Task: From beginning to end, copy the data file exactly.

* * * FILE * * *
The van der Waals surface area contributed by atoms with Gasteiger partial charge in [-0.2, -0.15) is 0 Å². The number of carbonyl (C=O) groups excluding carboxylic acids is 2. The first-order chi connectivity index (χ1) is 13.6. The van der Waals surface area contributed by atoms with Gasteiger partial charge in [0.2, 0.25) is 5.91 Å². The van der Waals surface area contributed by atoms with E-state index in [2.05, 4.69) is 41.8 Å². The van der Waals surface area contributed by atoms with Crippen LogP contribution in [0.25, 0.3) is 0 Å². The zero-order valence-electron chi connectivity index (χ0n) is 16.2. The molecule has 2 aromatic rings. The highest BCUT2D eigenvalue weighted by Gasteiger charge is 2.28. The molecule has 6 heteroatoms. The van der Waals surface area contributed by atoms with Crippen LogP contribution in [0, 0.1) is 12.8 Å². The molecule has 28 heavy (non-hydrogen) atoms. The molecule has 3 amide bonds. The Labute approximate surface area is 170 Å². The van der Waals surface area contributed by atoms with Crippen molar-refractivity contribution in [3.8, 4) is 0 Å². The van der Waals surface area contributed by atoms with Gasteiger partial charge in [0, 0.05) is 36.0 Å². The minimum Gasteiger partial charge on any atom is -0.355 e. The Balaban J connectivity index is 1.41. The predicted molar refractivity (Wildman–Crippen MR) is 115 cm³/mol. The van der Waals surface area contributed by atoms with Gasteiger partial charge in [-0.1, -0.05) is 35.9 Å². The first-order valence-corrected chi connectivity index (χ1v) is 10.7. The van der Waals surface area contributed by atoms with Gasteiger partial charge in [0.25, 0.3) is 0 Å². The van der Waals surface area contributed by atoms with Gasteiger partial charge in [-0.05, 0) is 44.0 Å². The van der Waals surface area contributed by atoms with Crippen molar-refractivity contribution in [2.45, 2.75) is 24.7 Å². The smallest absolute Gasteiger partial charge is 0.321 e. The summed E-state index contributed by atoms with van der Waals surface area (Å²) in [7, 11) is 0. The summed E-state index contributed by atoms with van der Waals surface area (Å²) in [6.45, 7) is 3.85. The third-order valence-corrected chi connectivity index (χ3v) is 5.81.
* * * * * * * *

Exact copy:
The van der Waals surface area contributed by atoms with Gasteiger partial charge in [-0.2, -0.15) is 0 Å². The number of carbonyl (C=O) groups excluding carboxylic acids is 2. The first-order chi connectivity index (χ1) is 13.6. The van der Waals surface area contributed by atoms with Gasteiger partial charge in [0.2, 0.25) is 5.91 Å². The van der Waals surface area contributed by atoms with E-state index in [2.05, 4.69) is 41.8 Å². The van der Waals surface area contributed by atoms with Crippen LogP contribution in [0.25, 0.3) is 0 Å². The zero-order valence-electron chi connectivity index (χ0n) is 16.2. The molecule has 2 aromatic rings. The highest BCUT2D eigenvalue weighted by Gasteiger charge is 2.28. The molecule has 6 heteroatoms. The van der Waals surface area contributed by atoms with Crippen LogP contribution in [0, 0.1) is 12.8 Å². The molecule has 28 heavy (non-hydrogen) atoms. The molecule has 3 amide bonds. The Labute approximate surface area is 170 Å². The van der Waals surface area contributed by atoms with Crippen molar-refractivity contribution in [3.8, 4) is 0 Å². The van der Waals surface area contributed by atoms with Gasteiger partial charge in [0, 0.05) is 36.0 Å². The minimum Gasteiger partial charge on any atom is -0.355 e. The Balaban J connectivity index is 1.41. The predicted molar refractivity (Wildman–Crippen MR) is 115 cm³/mol. The van der Waals surface area contributed by atoms with Gasteiger partial charge in [-0.1, -0.05) is 35.9 Å². The first-order valence-corrected chi connectivity index (χ1v) is 10.7. The van der Waals surface area contributed by atoms with Gasteiger partial charge in [0.25, 0.3) is 0 Å². The van der Waals surface area contributed by atoms with Gasteiger partial charge in [-0.05, 0) is 44.0 Å². The van der Waals surface area contributed by atoms with Crippen molar-refractivity contribution in [2.45, 2.75) is 24.7 Å². The smallest absolute Gasteiger partial charge is 0.321 e. The summed E-state index contributed by atoms with van der Waals surface area (Å²) in [7, 11) is 0. The summed E-state index contributed by atoms with van der Waals surface area (Å²) in [6.45, 7) is 3.85. The third-order valence-corrected chi connectivity index (χ3v) is 5.81.